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Canine Influenza Virus Testing

Appropriate Samples for Detecting the Presence of Canine Influenza Virus

As with most viral diseases, there are several ways to determine the role of a virus in a clinical event. While there is a tendency to want a single sample type that will work in all cases, the reality is that this is not possible. The list of possible tests is:

  1. Canine Influenza Virus HI test ($22.70 per sample) At present, the most reliable way to diagnose canine influenza virus infections is by serological tests. The direct link be‐tween canine influenza virus and a clinical event is through the collection of acute and convalescent serum samples. The first sample is collected at the first presentation of the patient and then 2‐3 weeks later. Serum can be separated from the clot and held in the refrigerator until collection of the second sample. Samples can be shipped overnight without cold packs or 2‐day delivery with cold packs. For animals that have recovered from a case of "kennel cough", a single serum sample can determine whether the animal has been infected with canine influenza virus at some point in the past. As this is a relatively new pathogen of dogs, we do not expect to find a high sero prevalence in unaffected dogs.
  2. PCR test for Canine Influenza ($38.00 per sample) At present, the most reliable way to directly detect the virus is through a PCR test on either swabs (nasal swabs preferred) or respiratory tissue. A generic PCR test that detects the highly conserved matrix gene is the test of choice. While we are currently looking for the H3N8 virus, a test unique to this virus would miss a potential influenza infection caused by another flu strain such as H5N1. Broad screening tests are to be used whenever possible in surveillance programs.
  3. Isolation of canine influenza virus is a relatively unreliable way to confirm the infection. The reason for this is not clear, but the timing of the sample collection may be the main culprit. Experimental infections have shown that nasal swabs are nearly twice as successful in isolating the virus as nasopharyngeal swabs taken at the same time on the same animal. We continue to encourage the submission of samples for virus isolation because it is essential to track the genetic changes that are occurring in the virus as it makes its way through the dog population. Samples that are submitted for PCR detection of the virus that are test positive will be automatically set for Virus Isolation at no additional cost.

Note: All dogs that cough are not infected with canine influenza virus. The standard respiratory pathogens of dogs have not gone away. One should always consider a complete diagnostic work‐up that would include cultures for bacteria and mycoplasma. Check our Test & Fee Manual for sample submission information and fees.

Submission forms for the Animal Health Diagnostic Center (AHDC) can be found on the submission page.

Canine Influenza Virus FAQs

What samples should be collected from a sick dog to detect the influenza virus?

Within 5 days of clinical onset: Use PCR and hold serum

  • Nasal and Pharyngeal swab-place in red top tube with a few drops of saline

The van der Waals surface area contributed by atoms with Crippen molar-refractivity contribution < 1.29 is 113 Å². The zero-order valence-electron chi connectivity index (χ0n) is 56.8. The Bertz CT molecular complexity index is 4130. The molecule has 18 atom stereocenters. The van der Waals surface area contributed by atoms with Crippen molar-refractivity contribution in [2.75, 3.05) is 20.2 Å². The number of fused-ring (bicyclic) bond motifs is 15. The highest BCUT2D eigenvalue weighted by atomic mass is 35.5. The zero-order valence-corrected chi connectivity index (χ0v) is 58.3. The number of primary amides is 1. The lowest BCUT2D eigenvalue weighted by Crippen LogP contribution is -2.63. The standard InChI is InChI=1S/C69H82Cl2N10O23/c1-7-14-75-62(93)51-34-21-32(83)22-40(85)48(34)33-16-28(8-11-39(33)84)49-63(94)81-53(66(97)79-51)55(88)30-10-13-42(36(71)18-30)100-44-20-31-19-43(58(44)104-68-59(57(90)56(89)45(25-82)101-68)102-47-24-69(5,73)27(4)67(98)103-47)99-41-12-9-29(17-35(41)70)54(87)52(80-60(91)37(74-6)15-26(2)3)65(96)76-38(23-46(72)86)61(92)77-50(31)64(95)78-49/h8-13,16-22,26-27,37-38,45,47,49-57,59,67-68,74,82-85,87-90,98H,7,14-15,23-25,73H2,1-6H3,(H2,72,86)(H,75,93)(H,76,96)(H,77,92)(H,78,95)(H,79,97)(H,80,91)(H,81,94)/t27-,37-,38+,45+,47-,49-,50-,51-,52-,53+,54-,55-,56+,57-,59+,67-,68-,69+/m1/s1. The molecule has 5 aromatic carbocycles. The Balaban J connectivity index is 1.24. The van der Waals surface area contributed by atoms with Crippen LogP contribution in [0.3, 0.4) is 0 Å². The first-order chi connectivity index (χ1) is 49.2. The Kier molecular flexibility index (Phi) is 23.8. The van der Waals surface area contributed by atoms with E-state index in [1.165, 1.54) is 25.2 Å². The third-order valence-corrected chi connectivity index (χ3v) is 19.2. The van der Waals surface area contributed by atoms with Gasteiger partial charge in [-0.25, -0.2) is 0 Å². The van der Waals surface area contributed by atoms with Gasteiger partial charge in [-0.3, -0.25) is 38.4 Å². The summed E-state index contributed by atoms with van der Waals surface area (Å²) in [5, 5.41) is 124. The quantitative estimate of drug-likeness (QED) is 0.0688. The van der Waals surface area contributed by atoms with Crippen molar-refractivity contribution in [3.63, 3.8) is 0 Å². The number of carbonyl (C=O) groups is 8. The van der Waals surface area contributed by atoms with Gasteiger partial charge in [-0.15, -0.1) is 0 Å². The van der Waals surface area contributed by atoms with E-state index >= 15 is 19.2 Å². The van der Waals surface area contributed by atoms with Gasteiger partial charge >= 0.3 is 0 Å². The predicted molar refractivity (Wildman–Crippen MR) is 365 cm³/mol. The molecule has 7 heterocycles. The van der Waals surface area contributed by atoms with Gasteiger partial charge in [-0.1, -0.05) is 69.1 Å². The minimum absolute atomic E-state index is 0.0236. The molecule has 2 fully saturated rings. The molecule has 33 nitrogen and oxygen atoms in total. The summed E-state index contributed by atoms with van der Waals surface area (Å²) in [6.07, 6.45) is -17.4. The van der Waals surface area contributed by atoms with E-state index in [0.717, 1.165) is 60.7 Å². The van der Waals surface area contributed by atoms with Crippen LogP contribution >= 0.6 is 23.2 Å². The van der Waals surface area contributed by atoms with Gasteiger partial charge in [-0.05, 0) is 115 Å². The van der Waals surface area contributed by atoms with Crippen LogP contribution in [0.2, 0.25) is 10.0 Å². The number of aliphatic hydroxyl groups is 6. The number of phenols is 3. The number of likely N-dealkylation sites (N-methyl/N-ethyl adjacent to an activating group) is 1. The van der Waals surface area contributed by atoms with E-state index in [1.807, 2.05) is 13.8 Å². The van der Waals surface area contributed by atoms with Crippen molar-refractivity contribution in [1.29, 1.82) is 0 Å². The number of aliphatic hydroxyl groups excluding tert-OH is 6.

• Clot tube to hold for antibody titer if needed

10 days or more since clinical onset: Use serology to detect antibodies

  • serum sample (red-topped blood collection tube; separate and save serum, hold at refrigeration temperatures).
  • A convalescent sample 10 days after presentation (=/>20 days after onset) should be collected
  • Both samples can be submitted for Influenza A antibody titers

If the dog has been sick between 5 and 10 days: Use a combination of PCR and serology

  • Collect both samples above
  • Hold the serum and submit the swab for Influenza A PCR
  • Submit serum after collection of convalescent sample

What tests can be performed at Cornell?

Influenza A PCR

Canine influenza PCR, which will identify any influenza A virus, including H3N8 and H3N2 strains.
For more comprehensive testing, request the Canine Respiratory PCR Panel which tests for most common respiratory pathogens found in dogs, including influenza A.

  • All Influenza positive samples will be further characterized. Results will be provided on an addended report within 3-5 days of the original result in most cases. Some positive samples may require additional sequence analysis. This may take several weeks to complete.
  • All samples with positive influenza tests will be further characterized, with typing results available in most cases within a few days of the original result. Some samples may need additional testing to determine the strain type involved. If this is the case, clients will be notified and results will be provided as soon as possible. No additional fees are charged for virus typing.

Influenza A serology

Canine Influenza HI test (HI stands for hemagglutination inhibition). This test detects antibodies against influenza viruses.

  • Samples are tested for antibodies to H3N2 and H3N8 viruses
  • There may be limited cross reaction.
  • Dogs previously vaccinated with a canine influenza vaccine may have a titers, but these are typically low.
  • Dogs recovered from an influenza infection will have a higher titer.

How should the samples be shipped to the lab?

We recommend shipping for next day to expedite Canine influenza PCR testing. If samples are in transit for several days, they will still be suitable for PCR testing. If virus isolation may also be requested, next day delivery is important.

Serum samples for Canine Influenza HI testing should be shipped with freezer packs for next day delivery if the serum is still in a tube with the clot. If the serum has been separated and chilled, it can be placed in an insulated mailer and shipped via most routine priority mail or courier delivery services without freezer packs and will be suitable for testing on arrival.

MD-WEB-001-V01 5/25/2018